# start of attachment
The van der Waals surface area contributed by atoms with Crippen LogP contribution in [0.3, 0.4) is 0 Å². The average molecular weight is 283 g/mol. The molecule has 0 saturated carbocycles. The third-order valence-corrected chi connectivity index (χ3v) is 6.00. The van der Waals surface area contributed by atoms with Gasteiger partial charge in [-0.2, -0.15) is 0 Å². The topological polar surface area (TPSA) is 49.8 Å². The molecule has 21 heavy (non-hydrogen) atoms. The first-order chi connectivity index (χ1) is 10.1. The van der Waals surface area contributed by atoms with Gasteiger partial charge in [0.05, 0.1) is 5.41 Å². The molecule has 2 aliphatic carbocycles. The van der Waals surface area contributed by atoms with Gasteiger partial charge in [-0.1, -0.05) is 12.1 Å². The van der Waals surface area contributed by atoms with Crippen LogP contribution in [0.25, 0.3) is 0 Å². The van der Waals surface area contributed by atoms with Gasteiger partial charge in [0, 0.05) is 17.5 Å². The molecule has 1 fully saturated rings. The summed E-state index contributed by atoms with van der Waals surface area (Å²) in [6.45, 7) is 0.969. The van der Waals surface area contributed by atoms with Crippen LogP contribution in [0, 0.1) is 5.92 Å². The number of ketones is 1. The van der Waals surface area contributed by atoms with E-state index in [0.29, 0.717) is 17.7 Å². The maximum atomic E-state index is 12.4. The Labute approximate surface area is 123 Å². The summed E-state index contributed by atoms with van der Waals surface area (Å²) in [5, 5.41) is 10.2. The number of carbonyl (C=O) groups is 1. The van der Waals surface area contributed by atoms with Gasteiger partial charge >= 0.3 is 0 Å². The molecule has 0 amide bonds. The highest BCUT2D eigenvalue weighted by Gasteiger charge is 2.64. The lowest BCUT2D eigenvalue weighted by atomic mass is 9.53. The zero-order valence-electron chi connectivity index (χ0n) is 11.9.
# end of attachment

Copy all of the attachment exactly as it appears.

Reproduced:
The van der Waals surface area contributed by atoms with Crippen LogP contribution in [0.3, 0.4) is 0 Å². The average molecular weight is 283 g/mol. The molecule has 0 saturated carbocycles. The third-order valence-corrected chi connectivity index (χ3v) is 6.00. The van der Waals surface area contributed by atoms with Gasteiger partial charge in [-0.2, -0.15) is 0 Å². The topological polar surface area (TPSA) is 49.8 Å². The molecule has 21 heavy (non-hydrogen) atoms. The first-order chi connectivity index (χ1) is 10.1. The van der Waals surface area contributed by atoms with Gasteiger partial charge in [0.05, 0.1) is 5.41 Å². The molecule has 2 aliphatic carbocycles. The van der Waals surface area contributed by atoms with Gasteiger partial charge in [-0.1, -0.05) is 12.1 Å². The van der Waals surface area contributed by atoms with Crippen LogP contribution in [0.25, 0.3) is 0 Å². The van der Waals surface area contributed by atoms with Gasteiger partial charge in [0, 0.05) is 17.5 Å². The molecule has 1 fully saturated rings. The summed E-state index contributed by atoms with van der Waals surface area (Å²) in [6.45, 7) is 0.969. The van der Waals surface area contributed by atoms with Crippen LogP contribution in [0, 0.1) is 5.92 Å². The number of ketones is 1. The van der Waals surface area contributed by atoms with E-state index in [0.29, 0.717) is 17.7 Å². The maximum atomic E-state index is 12.4. The Labute approximate surface area is 123 Å². The summed E-state index contributed by atoms with van der Waals surface area (Å²) in [5, 5.41) is 10.2. The number of carbonyl (C=O) groups is 1. The van der Waals surface area contributed by atoms with Gasteiger partial charge >= 0.3 is 0 Å². The molecule has 0 amide bonds. The highest BCUT2D eigenvalue weighted by Gasteiger charge is 2.64. The lowest BCUT2D eigenvalue weighted by atomic mass is 9.53. The zero-order valence-electron chi connectivity index (χ0n) is 11.9.